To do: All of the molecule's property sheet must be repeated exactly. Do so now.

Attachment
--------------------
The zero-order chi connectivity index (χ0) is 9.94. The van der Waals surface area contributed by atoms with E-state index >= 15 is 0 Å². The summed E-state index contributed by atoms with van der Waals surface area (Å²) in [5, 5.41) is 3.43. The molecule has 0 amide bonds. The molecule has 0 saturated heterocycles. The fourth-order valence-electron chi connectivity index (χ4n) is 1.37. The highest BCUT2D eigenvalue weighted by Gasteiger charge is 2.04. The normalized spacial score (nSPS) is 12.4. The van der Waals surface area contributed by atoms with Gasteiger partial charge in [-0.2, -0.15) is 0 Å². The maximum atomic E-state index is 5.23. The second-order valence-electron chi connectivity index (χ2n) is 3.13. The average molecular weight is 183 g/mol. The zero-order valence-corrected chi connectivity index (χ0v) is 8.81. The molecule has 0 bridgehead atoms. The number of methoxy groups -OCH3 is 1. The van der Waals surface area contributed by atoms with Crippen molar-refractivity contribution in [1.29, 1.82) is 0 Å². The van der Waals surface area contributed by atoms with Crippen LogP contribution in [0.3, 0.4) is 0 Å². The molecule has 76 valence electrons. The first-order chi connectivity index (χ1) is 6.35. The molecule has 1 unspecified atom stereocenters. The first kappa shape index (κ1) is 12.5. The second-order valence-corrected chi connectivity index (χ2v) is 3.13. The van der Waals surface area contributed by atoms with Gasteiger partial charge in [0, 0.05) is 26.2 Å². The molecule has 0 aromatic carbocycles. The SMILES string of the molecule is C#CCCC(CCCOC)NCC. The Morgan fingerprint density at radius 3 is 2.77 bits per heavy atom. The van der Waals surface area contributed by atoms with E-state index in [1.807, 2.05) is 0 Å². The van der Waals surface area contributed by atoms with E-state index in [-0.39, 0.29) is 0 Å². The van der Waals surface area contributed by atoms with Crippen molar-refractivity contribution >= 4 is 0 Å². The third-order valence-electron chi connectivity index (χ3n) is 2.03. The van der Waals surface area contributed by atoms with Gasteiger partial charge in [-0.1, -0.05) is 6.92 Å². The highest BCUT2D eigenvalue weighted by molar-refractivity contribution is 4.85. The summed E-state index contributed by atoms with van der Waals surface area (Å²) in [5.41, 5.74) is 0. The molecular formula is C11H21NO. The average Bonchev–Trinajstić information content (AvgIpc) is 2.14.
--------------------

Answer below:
The zero-order chi connectivity index (χ0) is 9.94. The van der Waals surface area contributed by atoms with E-state index >= 15 is 0 Å². The summed E-state index contributed by atoms with van der Waals surface area (Å²) in [5, 5.41) is 3.43. The molecule has 0 amide bonds. The molecule has 0 saturated heterocycles. The fourth-order valence-electron chi connectivity index (χ4n) is 1.37. The highest BCUT2D eigenvalue weighted by Gasteiger charge is 2.04. The normalized spacial score (nSPS) is 12.4. The van der Waals surface area contributed by atoms with Gasteiger partial charge in [-0.2, -0.15) is 0 Å². The maximum atomic E-state index is 5.23. The second-order valence-electron chi connectivity index (χ2n) is 3.13. The average molecular weight is 183 g/mol. The zero-order valence-corrected chi connectivity index (χ0v) is 8.81. The molecule has 0 bridgehead atoms. The number of methoxy groups -OCH3 is 1. The van der Waals surface area contributed by atoms with Crippen molar-refractivity contribution in [1.29, 1.82) is 0 Å². The van der Waals surface area contributed by atoms with Crippen LogP contribution in [0.3, 0.4) is 0 Å². The molecule has 76 valence electrons. The first-order chi connectivity index (χ1) is 6.35. The molecule has 1 unspecified atom stereocenters. The first kappa shape index (κ1) is 12.5. The second-order valence-corrected chi connectivity index (χ2v) is 3.13. The van der Waals surface area contributed by atoms with Gasteiger partial charge in [0, 0.05) is 26.2 Å². The molecule has 0 aromatic carbocycles. The SMILES string of the molecule is C#CCCC(CCCOC)NCC. The Morgan fingerprint density at radius 3 is 2.77 bits per heavy atom. The van der Waals surface area contributed by atoms with E-state index in [1.807, 2.05) is 0 Å². The van der Waals surface area contributed by atoms with E-state index in [-0.39, 0.29) is 0 Å². The van der Waals surface area contributed by atoms with Crippen molar-refractivity contribution >= 4 is 0 Å². The third-order valence-electron chi connectivity index (χ3n) is 2.03. The van der Waals surface area contributed by atoms with Gasteiger partial charge in [-0.1, -0.05) is 6.92 Å². The highest BCUT2D eigenvalue weighted by molar-refractivity contribution is 4.85. The summed E-state index contributed by atoms with van der Waals surface area (Å²) in [5.41, 5.74) is 0. The molecular formula is C11H21NO. The average Bonchev–Trinajstić information content (AvgIpc) is 2.14.